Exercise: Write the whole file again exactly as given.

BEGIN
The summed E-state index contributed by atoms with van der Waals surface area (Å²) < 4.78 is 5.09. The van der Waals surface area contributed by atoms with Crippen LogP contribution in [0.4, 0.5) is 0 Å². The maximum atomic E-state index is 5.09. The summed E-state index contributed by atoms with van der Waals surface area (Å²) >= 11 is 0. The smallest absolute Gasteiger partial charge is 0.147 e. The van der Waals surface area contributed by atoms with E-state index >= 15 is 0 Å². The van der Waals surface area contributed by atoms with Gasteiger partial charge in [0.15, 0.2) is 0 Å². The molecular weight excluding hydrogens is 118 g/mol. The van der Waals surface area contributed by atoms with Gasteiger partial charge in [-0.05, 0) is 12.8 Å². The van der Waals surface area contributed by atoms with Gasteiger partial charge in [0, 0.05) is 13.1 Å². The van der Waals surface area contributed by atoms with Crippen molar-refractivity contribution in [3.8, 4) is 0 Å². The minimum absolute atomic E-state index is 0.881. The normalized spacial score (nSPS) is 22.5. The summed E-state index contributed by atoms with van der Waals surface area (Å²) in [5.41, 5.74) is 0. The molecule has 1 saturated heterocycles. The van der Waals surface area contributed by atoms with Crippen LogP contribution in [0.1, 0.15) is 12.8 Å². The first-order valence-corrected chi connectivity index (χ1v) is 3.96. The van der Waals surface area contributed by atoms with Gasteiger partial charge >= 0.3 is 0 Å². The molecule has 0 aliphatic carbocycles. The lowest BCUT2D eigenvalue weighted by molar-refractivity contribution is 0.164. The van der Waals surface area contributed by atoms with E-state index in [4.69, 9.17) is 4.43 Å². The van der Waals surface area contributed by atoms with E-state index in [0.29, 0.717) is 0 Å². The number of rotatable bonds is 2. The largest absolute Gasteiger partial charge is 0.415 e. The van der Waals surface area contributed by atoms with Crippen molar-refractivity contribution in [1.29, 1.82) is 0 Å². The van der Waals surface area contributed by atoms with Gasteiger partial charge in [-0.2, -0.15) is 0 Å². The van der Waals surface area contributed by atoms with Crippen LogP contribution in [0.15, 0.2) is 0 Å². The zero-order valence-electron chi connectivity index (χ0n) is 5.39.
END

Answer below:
The summed E-state index contributed by atoms with van der Waals surface area (Å²) < 4.78 is 5.09. The van der Waals surface area contributed by atoms with Crippen LogP contribution in [0.4, 0.5) is 0 Å². The maximum atomic E-state index is 5.09. The summed E-state index contributed by atoms with van der Waals surface area (Å²) >= 11 is 0. The smallest absolute Gasteiger partial charge is 0.147 e. The van der Waals surface area contributed by atoms with E-state index >= 15 is 0 Å². The van der Waals surface area contributed by atoms with Gasteiger partial charge in [0.15, 0.2) is 0 Å². The molecular weight excluding hydrogens is 118 g/mol. The van der Waals surface area contributed by atoms with Gasteiger partial charge in [-0.05, 0) is 12.8 Å². The van der Waals surface area contributed by atoms with Gasteiger partial charge in [0, 0.05) is 13.1 Å². The van der Waals surface area contributed by atoms with Crippen molar-refractivity contribution in [3.8, 4) is 0 Å². The minimum absolute atomic E-state index is 0.881. The normalized spacial score (nSPS) is 22.5. The summed E-state index contributed by atoms with van der Waals surface area (Å²) in [5.41, 5.74) is 0. The molecule has 1 saturated heterocycles. The van der Waals surface area contributed by atoms with Crippen LogP contribution in [0.1, 0.15) is 12.8 Å². The first-order valence-corrected chi connectivity index (χ1v) is 3.96. The van der Waals surface area contributed by atoms with Gasteiger partial charge >= 0.3 is 0 Å². The molecule has 0 aliphatic carbocycles. The lowest BCUT2D eigenvalue weighted by molar-refractivity contribution is 0.164. The van der Waals surface area contributed by atoms with E-state index in [4.69, 9.17) is 4.43 Å². The van der Waals surface area contributed by atoms with E-state index in [0.29, 0.717) is 0 Å². The number of rotatable bonds is 2. The largest absolute Gasteiger partial charge is 0.415 e. The van der Waals surface area contributed by atoms with Crippen molar-refractivity contribution in [1.29, 1.82) is 0 Å². The van der Waals surface area contributed by atoms with Gasteiger partial charge in [-0.2, -0.15) is 0 Å². The van der Waals surface area contributed by atoms with Crippen LogP contribution in [0.15, 0.2) is 0 Å². The zero-order valence-electron chi connectivity index (χ0n) is 5.39.